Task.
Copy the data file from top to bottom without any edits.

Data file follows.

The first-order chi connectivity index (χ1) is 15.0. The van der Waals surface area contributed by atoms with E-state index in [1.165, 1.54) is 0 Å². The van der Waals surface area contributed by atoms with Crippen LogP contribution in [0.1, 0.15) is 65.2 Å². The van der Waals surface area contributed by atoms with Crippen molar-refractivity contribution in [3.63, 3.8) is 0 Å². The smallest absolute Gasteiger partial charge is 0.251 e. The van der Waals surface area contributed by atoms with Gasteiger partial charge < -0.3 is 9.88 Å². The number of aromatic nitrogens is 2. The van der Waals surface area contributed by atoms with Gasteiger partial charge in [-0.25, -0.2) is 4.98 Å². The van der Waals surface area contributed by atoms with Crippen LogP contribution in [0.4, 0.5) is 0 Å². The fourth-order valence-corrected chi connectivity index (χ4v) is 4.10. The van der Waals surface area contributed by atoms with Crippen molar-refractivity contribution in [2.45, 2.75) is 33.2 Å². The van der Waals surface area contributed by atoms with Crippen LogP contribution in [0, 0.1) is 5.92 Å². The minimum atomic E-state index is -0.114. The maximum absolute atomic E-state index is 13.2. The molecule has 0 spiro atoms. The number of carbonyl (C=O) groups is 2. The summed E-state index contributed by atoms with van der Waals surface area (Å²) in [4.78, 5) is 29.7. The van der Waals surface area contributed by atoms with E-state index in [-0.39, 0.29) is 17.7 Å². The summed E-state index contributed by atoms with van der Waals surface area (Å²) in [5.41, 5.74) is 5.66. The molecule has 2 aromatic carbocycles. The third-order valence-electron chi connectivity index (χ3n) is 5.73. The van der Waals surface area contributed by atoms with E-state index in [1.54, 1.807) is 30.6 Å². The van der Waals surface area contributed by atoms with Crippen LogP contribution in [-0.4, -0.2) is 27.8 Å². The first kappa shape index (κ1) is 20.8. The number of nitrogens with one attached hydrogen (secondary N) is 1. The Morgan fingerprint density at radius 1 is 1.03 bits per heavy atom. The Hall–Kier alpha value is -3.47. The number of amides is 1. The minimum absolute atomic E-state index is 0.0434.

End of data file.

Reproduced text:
The first-order chi connectivity index (χ1) is 15.0. The van der Waals surface area contributed by atoms with E-state index in [1.165, 1.54) is 0 Å². The van der Waals surface area contributed by atoms with Crippen LogP contribution in [0.1, 0.15) is 65.2 Å². The van der Waals surface area contributed by atoms with Crippen molar-refractivity contribution in [3.63, 3.8) is 0 Å². The smallest absolute Gasteiger partial charge is 0.251 e. The van der Waals surface area contributed by atoms with Gasteiger partial charge < -0.3 is 9.88 Å². The number of aromatic nitrogens is 2. The van der Waals surface area contributed by atoms with Gasteiger partial charge in [-0.25, -0.2) is 4.98 Å². The van der Waals surface area contributed by atoms with Crippen LogP contribution in [0.4, 0.5) is 0 Å². The fourth-order valence-corrected chi connectivity index (χ4v) is 4.10. The van der Waals surface area contributed by atoms with Crippen molar-refractivity contribution in [2.45, 2.75) is 33.2 Å². The van der Waals surface area contributed by atoms with Crippen LogP contribution in [0, 0.1) is 5.92 Å². The minimum atomic E-state index is -0.114. The maximum absolute atomic E-state index is 13.2. The molecule has 0 spiro atoms. The number of carbonyl (C=O) groups is 2. The summed E-state index contributed by atoms with van der Waals surface area (Å²) in [4.78, 5) is 29.7. The van der Waals surface area contributed by atoms with E-state index in [-0.39, 0.29) is 17.7 Å². The summed E-state index contributed by atoms with van der Waals surface area (Å²) in [5.41, 5.74) is 5.66. The molecule has 2 aromatic carbocycles. The third-order valence-electron chi connectivity index (χ3n) is 5.73. The van der Waals surface area contributed by atoms with E-state index in [1.54, 1.807) is 30.6 Å². The van der Waals surface area contributed by atoms with Crippen LogP contribution in [-0.4, -0.2) is 27.8 Å². The first kappa shape index (κ1) is 20.8. The number of nitrogens with one attached hydrogen (secondary N) is 1. The Morgan fingerprint density at radius 1 is 1.03 bits per heavy atom. The Hall–Kier alpha value is -3.47. The number of amides is 1. The minimum absolute atomic E-state index is 0.0434.